What is Chemical & Biomolecular Engineering?

Chemical engineering is a broad and versatile discipline in which chemical engineers work with the development and application of processes that change materials either chemically or physically. This branch of engineering was originally based on the applications of chemistry combined with the principles of physics and mathematics. Over time, and with increasing speed, it has evolved so that biological sciences and chemistry now fill the position once uniquely held by chemistry. This evolution led the School to add “biomolecular” to its official name in 2003. Revised undergraduate and graduate curricula reflect and support the diversification of the discipline.

Chemical engineers use their knowledge to manipulate molecular properties of matter, and they integrate product and process design, process control, and optimization. Economics and business principles also play an important role in chemical engineering, for it is the chemical engineer who develops economical and environmentally safe applications of discoveries made in the laboratory.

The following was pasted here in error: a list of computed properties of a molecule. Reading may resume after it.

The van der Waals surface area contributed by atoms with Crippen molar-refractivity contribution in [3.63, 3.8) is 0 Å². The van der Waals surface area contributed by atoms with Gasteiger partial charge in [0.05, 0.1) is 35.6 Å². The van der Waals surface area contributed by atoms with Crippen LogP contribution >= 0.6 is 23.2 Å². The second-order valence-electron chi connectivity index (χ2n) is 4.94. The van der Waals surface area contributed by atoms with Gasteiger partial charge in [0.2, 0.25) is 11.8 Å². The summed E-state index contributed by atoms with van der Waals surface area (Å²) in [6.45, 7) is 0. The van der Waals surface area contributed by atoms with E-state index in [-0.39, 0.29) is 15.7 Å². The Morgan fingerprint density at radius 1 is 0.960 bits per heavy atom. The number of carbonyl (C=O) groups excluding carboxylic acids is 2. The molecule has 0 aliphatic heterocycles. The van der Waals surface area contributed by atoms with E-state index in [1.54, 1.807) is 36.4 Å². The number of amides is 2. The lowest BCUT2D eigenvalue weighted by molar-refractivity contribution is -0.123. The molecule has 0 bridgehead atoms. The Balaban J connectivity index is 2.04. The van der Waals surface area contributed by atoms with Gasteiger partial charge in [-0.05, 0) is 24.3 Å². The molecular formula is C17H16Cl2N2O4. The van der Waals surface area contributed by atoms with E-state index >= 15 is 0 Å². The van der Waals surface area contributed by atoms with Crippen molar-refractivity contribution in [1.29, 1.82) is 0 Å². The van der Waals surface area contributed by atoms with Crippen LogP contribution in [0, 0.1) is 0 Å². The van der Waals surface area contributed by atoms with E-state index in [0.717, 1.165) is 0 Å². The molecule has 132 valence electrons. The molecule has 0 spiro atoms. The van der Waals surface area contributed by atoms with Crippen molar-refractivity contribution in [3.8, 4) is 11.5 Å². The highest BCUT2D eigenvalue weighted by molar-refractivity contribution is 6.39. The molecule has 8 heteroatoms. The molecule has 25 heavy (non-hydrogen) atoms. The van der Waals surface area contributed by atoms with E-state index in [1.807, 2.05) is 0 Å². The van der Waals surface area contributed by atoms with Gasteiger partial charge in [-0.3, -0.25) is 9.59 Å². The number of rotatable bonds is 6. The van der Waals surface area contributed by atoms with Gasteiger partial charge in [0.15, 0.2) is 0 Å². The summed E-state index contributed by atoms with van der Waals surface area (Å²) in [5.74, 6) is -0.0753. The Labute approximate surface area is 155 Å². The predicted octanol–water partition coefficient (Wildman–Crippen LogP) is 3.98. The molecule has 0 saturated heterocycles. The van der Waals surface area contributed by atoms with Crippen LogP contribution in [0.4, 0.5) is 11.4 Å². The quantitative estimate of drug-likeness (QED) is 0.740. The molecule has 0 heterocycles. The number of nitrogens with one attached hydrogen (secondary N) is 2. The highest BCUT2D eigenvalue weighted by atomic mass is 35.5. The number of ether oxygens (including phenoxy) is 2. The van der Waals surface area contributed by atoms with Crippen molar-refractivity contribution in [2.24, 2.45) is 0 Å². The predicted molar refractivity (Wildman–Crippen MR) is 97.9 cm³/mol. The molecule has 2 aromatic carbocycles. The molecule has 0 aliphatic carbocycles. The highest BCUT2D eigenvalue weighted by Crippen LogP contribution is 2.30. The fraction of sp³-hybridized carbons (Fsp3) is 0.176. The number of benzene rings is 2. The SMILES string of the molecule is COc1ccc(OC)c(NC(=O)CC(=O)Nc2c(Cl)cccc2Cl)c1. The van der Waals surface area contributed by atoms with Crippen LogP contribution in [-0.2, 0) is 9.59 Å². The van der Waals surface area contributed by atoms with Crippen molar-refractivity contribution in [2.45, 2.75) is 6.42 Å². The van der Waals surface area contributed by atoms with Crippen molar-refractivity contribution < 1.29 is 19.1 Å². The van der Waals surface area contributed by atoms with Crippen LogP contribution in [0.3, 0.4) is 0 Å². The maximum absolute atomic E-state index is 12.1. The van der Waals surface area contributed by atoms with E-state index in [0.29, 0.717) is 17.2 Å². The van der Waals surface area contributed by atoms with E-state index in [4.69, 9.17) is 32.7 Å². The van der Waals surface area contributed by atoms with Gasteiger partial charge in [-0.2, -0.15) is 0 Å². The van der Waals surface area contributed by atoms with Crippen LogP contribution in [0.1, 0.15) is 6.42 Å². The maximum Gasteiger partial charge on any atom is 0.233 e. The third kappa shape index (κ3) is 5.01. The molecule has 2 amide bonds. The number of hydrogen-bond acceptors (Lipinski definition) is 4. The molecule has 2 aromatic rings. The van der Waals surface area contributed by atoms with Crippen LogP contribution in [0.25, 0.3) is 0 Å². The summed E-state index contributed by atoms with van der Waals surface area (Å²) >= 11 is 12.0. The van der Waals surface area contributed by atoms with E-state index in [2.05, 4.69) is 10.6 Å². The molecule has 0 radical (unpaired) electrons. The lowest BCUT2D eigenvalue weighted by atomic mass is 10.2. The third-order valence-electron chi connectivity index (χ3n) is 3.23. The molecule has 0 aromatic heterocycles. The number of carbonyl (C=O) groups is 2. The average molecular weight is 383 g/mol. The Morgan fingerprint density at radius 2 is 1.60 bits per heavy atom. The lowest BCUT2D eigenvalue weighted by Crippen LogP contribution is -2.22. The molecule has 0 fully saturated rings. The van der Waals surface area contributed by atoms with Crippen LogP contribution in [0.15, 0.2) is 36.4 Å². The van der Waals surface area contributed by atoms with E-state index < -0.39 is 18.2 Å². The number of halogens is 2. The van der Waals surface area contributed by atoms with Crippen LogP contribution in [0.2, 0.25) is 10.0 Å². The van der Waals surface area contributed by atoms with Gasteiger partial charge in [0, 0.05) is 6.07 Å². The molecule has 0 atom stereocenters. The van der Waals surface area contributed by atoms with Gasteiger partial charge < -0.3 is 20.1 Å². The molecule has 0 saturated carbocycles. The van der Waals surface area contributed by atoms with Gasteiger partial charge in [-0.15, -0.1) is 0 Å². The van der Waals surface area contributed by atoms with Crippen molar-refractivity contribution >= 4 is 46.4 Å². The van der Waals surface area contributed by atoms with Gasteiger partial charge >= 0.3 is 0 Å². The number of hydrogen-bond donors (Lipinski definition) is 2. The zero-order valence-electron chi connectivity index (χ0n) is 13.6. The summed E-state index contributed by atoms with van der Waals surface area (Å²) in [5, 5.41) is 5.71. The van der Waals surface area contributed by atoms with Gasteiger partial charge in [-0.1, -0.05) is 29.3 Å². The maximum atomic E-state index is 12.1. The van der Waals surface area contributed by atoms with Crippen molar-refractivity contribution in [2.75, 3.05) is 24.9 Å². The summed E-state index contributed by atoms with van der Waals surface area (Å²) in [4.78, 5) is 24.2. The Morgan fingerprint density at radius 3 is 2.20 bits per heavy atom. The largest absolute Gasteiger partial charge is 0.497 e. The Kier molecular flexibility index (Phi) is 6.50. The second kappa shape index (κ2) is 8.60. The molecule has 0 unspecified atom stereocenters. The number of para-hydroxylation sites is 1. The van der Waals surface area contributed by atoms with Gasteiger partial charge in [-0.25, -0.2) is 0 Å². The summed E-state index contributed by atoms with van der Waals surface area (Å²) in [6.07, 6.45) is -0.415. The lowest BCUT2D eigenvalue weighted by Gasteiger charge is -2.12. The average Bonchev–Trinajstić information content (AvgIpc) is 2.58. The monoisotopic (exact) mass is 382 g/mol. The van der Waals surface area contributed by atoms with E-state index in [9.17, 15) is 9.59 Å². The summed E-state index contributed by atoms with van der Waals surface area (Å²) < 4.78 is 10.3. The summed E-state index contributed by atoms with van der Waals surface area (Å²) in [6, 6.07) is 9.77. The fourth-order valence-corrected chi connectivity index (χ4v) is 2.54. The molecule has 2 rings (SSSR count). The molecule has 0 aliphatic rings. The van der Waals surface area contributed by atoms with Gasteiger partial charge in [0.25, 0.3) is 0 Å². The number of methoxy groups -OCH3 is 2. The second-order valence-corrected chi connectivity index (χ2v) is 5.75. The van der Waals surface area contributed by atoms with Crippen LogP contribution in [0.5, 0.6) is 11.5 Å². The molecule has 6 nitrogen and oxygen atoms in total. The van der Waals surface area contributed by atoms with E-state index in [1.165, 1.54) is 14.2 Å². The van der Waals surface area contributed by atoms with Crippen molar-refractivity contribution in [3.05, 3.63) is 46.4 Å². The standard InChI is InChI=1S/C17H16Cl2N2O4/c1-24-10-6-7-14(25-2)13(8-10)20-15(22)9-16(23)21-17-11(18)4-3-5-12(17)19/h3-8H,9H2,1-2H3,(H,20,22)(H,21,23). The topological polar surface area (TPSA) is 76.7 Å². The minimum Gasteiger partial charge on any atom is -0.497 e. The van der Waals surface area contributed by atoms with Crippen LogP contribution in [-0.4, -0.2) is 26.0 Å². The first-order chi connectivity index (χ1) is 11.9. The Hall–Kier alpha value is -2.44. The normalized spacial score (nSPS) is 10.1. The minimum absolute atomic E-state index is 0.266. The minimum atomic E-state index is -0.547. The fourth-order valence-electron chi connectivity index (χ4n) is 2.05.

Chemical engineers play a key role in a multitude of industries, including microelectronics, oil and gas, chemical and petrochemical, pharmaceuticals, pulp and paper, food, textiles, and personal products. Chemical engineers have to be viewed as having provided the intellectual capital that built today's global energy and chemical enterprises. Some of the products they have generated are ubiquitous throughout modern society: recording media, communications hardware, detergents, medical devices, glasses, paper, fibers, fertilizers, prescription and over-the-counter medicines, paints, adhesives, food additives, and countless other inventions that are often taken for granted.

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Chemical Engineers in Action:  Site from the American institute of Chemical Engineers (AIChE) showing how chemical engineers make a difference.

AIChEAIChE's main site also provides useful information about what chemical engineers do.